MAY fruit / bat
I have a rooftop bat, of the common pipistrelle kind. It danced through the light polluted orange air on a recent warm evening, catching flies and entertaining us as we ate a night time picnic.
Common pipistrelle © Hugh Clark. All rights reserved.
A tiny creature with a huge appetite, the common pipistrelle bat emerges from its summer roost just before sunset and speeds around devouring literally thousands of flying insects. They locate the bugs using high frequency sound waves and eat them on the wing. Inaudible to humans, their call has been variously described as something like a click and a wet slap.
Theirs is a fast, jerky flight, zipping around at two to ten metres above the ground. They tend to fly for a couple of hours before returning to their roosting site, but often head out for an extra helping later the same night.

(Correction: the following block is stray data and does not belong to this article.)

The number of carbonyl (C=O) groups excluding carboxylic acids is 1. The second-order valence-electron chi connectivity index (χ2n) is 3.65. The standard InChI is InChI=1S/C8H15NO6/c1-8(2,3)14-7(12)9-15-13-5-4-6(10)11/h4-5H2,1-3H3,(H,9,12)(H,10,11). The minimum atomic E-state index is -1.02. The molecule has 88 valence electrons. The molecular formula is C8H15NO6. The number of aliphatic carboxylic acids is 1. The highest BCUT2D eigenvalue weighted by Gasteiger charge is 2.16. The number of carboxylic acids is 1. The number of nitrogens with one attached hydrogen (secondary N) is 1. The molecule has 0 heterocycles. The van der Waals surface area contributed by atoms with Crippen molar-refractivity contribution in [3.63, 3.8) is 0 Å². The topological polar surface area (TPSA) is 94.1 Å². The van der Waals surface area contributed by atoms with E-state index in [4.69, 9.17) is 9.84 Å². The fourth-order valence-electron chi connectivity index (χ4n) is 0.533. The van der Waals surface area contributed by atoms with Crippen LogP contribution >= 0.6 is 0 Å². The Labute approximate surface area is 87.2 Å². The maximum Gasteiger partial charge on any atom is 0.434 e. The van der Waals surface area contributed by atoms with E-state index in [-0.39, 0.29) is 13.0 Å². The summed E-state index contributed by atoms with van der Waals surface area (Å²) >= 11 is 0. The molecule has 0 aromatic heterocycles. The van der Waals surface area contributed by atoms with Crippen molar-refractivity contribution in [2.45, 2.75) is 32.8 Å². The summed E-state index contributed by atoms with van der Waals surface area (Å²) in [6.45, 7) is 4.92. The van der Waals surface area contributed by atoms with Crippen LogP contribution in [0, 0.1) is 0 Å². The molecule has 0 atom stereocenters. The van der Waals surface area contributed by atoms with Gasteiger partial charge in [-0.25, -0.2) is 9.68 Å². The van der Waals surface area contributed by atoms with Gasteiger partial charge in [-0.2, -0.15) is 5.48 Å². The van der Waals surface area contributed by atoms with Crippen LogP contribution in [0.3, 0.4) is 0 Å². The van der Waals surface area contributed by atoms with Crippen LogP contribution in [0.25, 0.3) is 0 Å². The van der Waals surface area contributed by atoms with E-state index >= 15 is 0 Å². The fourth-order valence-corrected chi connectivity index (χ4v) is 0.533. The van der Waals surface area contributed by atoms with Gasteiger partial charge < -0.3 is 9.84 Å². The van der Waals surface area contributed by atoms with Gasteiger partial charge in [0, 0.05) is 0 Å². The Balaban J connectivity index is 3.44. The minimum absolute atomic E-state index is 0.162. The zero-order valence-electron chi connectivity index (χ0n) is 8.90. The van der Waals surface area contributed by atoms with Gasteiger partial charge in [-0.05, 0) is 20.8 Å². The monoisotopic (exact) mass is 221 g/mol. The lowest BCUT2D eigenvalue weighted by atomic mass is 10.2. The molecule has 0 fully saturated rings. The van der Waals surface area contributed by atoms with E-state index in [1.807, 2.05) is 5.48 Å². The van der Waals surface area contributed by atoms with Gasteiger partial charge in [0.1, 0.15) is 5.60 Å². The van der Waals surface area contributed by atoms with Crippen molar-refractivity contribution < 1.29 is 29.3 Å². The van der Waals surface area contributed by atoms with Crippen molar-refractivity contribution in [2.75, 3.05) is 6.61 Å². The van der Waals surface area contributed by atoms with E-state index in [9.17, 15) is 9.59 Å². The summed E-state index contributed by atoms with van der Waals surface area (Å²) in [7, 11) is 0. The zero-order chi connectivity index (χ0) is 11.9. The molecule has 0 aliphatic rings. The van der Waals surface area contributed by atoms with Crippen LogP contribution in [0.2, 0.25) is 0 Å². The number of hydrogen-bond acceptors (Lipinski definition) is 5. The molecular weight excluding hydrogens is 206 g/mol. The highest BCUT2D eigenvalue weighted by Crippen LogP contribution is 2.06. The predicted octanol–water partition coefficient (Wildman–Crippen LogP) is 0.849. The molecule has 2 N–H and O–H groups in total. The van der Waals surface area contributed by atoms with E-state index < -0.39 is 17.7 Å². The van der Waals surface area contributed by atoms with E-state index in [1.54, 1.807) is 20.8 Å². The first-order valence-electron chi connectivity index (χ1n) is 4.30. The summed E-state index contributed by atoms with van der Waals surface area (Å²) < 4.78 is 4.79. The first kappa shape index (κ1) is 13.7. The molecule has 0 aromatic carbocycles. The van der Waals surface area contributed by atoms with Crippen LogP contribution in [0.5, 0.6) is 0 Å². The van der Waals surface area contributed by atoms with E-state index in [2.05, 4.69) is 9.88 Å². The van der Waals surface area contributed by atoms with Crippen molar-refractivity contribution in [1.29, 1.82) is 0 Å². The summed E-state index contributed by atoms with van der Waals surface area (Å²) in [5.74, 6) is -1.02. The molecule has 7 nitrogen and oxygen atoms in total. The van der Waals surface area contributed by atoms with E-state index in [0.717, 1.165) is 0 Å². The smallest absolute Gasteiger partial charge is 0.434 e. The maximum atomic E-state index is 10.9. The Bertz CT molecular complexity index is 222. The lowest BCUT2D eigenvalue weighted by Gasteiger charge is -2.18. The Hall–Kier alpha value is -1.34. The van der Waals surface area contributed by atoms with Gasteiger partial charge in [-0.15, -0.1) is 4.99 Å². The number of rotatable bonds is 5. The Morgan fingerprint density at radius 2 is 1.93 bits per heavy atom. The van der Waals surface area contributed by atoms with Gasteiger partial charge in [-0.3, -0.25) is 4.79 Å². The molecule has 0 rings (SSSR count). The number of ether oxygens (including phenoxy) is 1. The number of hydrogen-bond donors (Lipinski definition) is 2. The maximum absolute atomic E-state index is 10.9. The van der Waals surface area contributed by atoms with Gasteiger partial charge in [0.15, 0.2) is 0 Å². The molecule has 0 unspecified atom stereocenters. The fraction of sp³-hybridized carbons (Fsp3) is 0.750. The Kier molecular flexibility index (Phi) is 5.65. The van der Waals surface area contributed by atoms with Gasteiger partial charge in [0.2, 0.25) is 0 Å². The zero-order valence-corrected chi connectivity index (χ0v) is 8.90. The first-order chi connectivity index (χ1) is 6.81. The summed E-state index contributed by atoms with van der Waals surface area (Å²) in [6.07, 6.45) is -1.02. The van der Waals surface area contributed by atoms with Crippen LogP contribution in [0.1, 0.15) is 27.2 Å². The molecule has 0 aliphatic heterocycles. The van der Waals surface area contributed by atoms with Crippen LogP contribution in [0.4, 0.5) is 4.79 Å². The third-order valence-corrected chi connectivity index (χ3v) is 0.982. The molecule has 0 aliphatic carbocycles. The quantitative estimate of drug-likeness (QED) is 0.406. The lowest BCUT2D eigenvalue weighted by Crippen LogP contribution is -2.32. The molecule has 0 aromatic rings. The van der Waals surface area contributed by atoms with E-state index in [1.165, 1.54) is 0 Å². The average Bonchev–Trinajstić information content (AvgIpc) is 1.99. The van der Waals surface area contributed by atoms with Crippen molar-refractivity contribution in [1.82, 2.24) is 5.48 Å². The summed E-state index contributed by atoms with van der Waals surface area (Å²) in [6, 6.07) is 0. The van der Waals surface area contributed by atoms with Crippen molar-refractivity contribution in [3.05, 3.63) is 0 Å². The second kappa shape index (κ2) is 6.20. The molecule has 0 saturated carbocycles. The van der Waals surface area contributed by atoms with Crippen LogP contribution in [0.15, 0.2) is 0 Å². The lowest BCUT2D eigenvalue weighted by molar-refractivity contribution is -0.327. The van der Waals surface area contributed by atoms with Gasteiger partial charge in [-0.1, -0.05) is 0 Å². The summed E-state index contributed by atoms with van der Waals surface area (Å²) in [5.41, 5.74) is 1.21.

Bats like London’s waterways, ponds and parks for feeding, and also enjoy her many buildings, with their wealth of crevices found between roof tiles, eaves and cavity walls, as places of rest. You can read about them in my book when it comes out next month – it will feature lots of exotic London creatures including seals, peregrines, herons and owls.
As well as the bat, the rooftop is also currently home to one almost red Cambridge Favourite strawberry and one tiny, almost red wild one (the offspring of a plant that grew on a windowsill in Camden). The first fruits of the season, they’ll both be fully ripe in a matter of moments and I intend to eat them before the squirrels do.